in (including one call at
9:30 a.m. on Saturday). Each
one politely told me that "my
demographic" (males 21-35)
was the least reliable when
it came to returning the
books. Now that's class!

Glad to see I'm not the only
one who suffers from
performing such an "honorable
duty" in support of a radio
system swallowed up by
mergers, mediocrity and
mimicry.

Still liking to believe
(unrealistically) in the
freedom of music,

Tim Nekritz
<nekritz@dreamscape.com>

The spirit of Che and Mao
clearly resides in rebels
like us, Tim. Two men not
afraid to turn the dial on
principle and principle
alone. I think the deal I got
was $50 for the initial
set-up and then $12 every six
months, but they smoked me
out before I got the second
twelve.

Bert
 
Fish With Letter Icon
 


You mention Strangers with
Candy. Why not the Upright
Citizens Brigade? I was under
the impression Suck's one of
their pet projects. Oh yeah.
Right. It's just a TV show.

Peter Kilander
<peterk@enteract.com>

Sorry Pete, I don't tow the
line for anybody, not even my
corporate masters at Suck.
The last show Suck endorsed
heartily was "Bryant Gumbel's
Xtreme Newz," a morning show
in which Gumbel interviewed
celebs and newsmakers from a
glass-walled, street-level
Thai boxing dojo in Times
Square. Unfortunately, our
first guest for Bryant was Al
Sharpton, who couldn't match
Bryant's high kick. CBS said
they "liked the energy," but
didn't buy the show. Once
again, the masterminds in the
front office squash a great
idea.

Bert
 
Fish With Letter Icon
 


They asked me if I wanted to
do Arbitron in 91, I said
sure, but I wouldn't want to
skew your data, I don't have
a tv. I should have took the
money. Of course, I skew data
anyway, we used to get on all
three national channnels news
on King Day before it was
official and the year it was
finally official by getting
arrested at the missile silo
fields in North Dakota. Of
course we didn't make it all
three channels the year we
went a week early on Jan 8
and poured blood on a missile
silo (I-17 west of Larimore
NoDak). But we haven't done
anything like that since
1990. (We still do not know
why we were not prosecuted
the last two times). They
took the nukes out of that
field. I am in Canada now.
And so I do not pay any more
taxes for nuclear weapons
directly. Still trying to
skew the data. Shalom, Mark
Rogness

Mark Rogness
<paxmark@home.com>

P.S. I read Suck every M-F.

You live in Canada, Mark?
Just watch what we tell you
to watch and there won't be
any trouble, ok? As for your
protesting and waving signs
about, well, that kind of
revolution is good for
improving civil rights, human
rights, and effecting social
change that could make all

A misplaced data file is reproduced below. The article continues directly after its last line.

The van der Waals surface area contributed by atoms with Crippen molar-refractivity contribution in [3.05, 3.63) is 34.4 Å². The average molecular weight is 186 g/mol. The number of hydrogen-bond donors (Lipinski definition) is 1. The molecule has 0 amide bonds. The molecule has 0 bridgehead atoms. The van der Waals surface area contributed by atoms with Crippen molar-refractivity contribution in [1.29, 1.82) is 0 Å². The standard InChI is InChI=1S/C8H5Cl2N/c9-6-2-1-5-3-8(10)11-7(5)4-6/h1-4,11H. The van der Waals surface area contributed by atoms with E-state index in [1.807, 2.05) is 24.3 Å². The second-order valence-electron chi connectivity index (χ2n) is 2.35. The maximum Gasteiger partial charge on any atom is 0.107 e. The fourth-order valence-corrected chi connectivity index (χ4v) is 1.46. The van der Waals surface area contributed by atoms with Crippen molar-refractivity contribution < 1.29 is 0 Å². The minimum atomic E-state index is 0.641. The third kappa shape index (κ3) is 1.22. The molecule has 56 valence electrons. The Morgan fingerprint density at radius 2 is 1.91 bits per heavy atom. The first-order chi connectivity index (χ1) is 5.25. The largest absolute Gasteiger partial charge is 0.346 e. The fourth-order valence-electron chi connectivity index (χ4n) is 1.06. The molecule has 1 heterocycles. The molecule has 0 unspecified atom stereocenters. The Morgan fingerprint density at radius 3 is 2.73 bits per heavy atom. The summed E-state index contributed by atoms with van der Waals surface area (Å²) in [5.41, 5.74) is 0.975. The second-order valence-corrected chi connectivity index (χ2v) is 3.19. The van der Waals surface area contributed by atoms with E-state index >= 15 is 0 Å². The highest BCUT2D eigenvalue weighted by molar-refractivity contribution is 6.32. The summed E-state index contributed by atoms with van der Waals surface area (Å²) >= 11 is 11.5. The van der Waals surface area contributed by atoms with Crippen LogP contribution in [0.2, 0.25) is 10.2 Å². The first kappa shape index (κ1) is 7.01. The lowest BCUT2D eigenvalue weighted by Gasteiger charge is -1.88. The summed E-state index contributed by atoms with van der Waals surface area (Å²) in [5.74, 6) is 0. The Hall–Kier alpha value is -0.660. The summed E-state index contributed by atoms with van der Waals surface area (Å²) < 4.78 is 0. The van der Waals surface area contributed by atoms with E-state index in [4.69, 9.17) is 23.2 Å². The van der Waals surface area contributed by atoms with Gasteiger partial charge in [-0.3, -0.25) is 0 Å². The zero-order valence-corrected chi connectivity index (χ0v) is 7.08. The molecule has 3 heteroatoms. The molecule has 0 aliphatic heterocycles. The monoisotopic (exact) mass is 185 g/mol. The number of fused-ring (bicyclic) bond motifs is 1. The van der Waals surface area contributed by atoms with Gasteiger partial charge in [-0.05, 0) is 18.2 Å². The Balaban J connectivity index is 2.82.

our lives and our children's
lives demonstrably better.
However, if you're really
going to make a difference,
you need to sit down, get
that TV on, and make some
hard choices — "Everyone
Loves Raymond" or "Dharma and
Greg?" Write us again when
you're really willing to make
a commitment, ok?

Bert
 
Fish With Letter Icon
 


I actually work for the AC
Nielsen Co. and the Suck
Daily on them really struck a
cord with me. Everything that
was said was the absolute
truth about them. Except the
point of how many homes you
actually represent. The
figure is closer to 4,000.

Nielsen does consider itself
to be the man, and I say
stick it to the man.

Scott

Excellent, Suck has a man on
the inside. Just for fun,
would you make Space Ghost
the #1 show in America for a
few weeks? Yes, you guys have
had a nice laugh on all of us
with Ally McBeal, but really,
enough's enough.

Bert
 
Fish With Letter Icon
 

 The Shit
Fully Committed, Becky Mode, the Cherry Lane Theater, New York, New York
Paris in the Twentieth Century, Jules Verne, Del Rey, 1997
Chow Yun Fat's haircut in Anna and the King
A Comment on Mini-skirts, Thornton Dial
"Leonardo's Grave," Ian Jacks, Granta #67
The Long Swift Sword of Siegfried, directed by Adrian Hoven, 1971
The annual reappearance of cheap clementines in bodegas
The New Meaning of Treason, Rebecca West, Penguin Books, 1985
Five-Card Nancy (a card game played with individual panels of Ernie Bushmiller's comic strip)
The Birthday Party Live 1981-82, Four A.D., 1999
Black Sessions 10/22/98, Belle & Sebastian , (unreleased)
San Lorenzo's Blues, Nuzzle, Troubleman Unlimited, 1999
The Story of Time, exhibition in the National Maritime Museum, Greenwich, England
Back of the Big House: The Architecture of Plantation Slavery, John Michael Vlach, University of North Carolina Press, 1993